First thing. Don't panic. The reason why you have a good credit score is so that when you need credit they approve it.
Check the dates to make sure that the application for newest credit card, and the creation of the other credit card match the dates you expect.
You mention two things:
JPMCB-Card Service: Opening a new account...
That is a new card. That does several things. Your credit utilization goes down, which is good. The second thing that is does is decrease the average age of your accounts, which is bad. Both of these are expected. This isn't a hard pull. This is a change to your credit history file.
CBNA-New credit inquiry: Applying for a new line of credit...
That is a new application. New applications always hurt your score. Again this is expected.
Over time both of these aspects will diminish. You score will go back what is normal for you. It might even get better.
What you experienced is why the advice is don't apply for a new card just before you need to apply for a car loan or mortgage. Doing so makes the lender very concerned. They see activity and they know it is recent and they wonder if you be able to afford the loan they were about to approve.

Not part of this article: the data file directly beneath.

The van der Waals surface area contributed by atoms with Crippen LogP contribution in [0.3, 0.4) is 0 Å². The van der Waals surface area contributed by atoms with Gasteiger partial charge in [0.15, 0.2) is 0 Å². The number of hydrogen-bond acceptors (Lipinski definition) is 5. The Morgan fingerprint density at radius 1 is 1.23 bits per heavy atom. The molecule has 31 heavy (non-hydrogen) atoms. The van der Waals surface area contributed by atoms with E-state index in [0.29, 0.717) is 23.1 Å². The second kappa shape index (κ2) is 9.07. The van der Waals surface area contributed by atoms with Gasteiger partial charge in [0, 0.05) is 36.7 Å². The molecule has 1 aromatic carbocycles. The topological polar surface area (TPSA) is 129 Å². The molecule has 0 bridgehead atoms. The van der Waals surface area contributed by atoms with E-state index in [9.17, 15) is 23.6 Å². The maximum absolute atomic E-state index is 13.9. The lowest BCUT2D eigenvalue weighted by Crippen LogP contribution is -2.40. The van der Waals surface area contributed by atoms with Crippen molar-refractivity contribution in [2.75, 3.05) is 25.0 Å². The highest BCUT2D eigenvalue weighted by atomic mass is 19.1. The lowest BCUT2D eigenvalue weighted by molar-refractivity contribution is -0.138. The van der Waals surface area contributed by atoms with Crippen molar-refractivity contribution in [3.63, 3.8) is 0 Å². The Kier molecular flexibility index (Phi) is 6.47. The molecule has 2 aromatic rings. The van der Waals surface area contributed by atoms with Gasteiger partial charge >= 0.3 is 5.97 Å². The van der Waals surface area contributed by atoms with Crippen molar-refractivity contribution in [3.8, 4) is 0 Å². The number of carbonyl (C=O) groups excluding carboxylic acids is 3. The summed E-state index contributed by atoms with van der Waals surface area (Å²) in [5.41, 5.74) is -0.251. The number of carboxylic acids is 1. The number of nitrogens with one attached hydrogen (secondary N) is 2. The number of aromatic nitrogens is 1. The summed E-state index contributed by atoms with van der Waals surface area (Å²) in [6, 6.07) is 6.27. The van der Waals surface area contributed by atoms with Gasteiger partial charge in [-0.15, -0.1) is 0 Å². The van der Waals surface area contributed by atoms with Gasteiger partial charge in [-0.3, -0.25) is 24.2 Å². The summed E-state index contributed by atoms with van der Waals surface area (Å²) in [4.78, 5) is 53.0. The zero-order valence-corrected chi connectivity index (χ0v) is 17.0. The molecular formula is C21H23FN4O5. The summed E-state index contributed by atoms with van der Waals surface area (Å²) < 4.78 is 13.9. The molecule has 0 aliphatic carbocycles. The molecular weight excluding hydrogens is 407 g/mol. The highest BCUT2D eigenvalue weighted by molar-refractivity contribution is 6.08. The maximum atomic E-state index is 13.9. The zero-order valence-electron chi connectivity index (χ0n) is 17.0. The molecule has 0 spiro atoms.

The fact your score went down is expected. Congratulations. Your great credit history allowed you to get two cards in the past few months.
I applied for the Chase card (JPMCB), and was approved months ago.. why would they all of a sudden make an inquiry?
They didn't. The wording you cite for Chase states "opening a new account", not an inquiry. Inquiries happen when you apply, immediately; accounts take a month or two to show up, typically with your first statement. Your new Chase account has started reporting.
If you have a thin file (not many cards/loans), a new account will likely drop a key element of your score - the average age of accounts - significantly. You're focused on inquiries, but they're not the likely culprit here.
Cancelling the card will not improve things (as the new account will be on your report for years, even when closed). Time is the fix here. You've got two new cards; now's the time to let them age gracefully for 6-12 months.
Do not cancel those cards
Let me explain
Applying for a credit card can hurt your credit score a little. According to FICO, a hard inquiry - when a card issuer pulls your credit after you apply - can lower your score. However, the impact is temporary. Hard pull stays on your credit report for two years, but their credit score effects wear off after one year.
A credit score impact of a single card application can be small, too many of them in a short amount of time can add up to a significant loss.